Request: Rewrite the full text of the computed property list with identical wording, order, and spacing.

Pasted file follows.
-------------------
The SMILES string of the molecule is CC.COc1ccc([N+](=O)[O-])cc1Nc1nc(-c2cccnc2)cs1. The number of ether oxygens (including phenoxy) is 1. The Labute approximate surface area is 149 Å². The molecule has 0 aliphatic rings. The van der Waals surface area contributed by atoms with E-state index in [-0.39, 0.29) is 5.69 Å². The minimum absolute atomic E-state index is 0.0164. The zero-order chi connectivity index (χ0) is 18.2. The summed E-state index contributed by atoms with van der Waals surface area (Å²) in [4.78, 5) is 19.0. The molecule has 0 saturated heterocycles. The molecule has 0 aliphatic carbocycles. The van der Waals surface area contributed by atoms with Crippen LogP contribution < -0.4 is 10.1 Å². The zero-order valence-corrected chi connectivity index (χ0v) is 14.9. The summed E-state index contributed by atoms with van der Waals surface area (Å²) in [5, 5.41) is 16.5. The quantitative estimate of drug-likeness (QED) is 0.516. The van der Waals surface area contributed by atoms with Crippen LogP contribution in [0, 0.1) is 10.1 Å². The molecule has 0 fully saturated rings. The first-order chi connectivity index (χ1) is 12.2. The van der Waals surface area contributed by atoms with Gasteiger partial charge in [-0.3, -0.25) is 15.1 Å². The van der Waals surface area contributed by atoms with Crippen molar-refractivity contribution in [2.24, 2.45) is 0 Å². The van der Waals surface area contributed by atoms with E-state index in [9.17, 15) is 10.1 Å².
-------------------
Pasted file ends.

The SMILES string of the molecule is CC.COc1ccc([N+](=O)[O-])cc1Nc1nc(-c2cccnc2)cs1. The number of ether oxygens (including phenoxy) is 1. The Labute approximate surface area is 149 Å². The molecule has 0 aliphatic rings. The van der Waals surface area contributed by atoms with E-state index in [-0.39, 0.29) is 5.69 Å². The minimum absolute atomic E-state index is 0.0164. The zero-order chi connectivity index (χ0) is 18.2. The summed E-state index contributed by atoms with van der Waals surface area (Å²) in [4.78, 5) is 19.0. The molecule has 0 saturated heterocycles. The molecule has 0 aliphatic carbocycles. The van der Waals surface area contributed by atoms with Crippen LogP contribution < -0.4 is 10.1 Å². The zero-order valence-corrected chi connectivity index (χ0v) is 14.9. The summed E-state index contributed by atoms with van der Waals surface area (Å²) in [5, 5.41) is 16.5. The quantitative estimate of drug-likeness (QED) is 0.516. The van der Waals surface area contributed by atoms with Crippen LogP contribution in [0, 0.1) is 10.1 Å². The molecule has 0 fully saturated rings. The first-order chi connectivity index (χ1) is 12.2. The van der Waals surface area contributed by atoms with Gasteiger partial charge in [-0.3, -0.25) is 15.1 Å². The van der Waals surface area contributed by atoms with Crippen molar-refractivity contribution in [2.24, 2.45) is 0 Å². The van der Waals surface area contributed by atoms with E-state index in [9.17, 15) is 10.1 Å².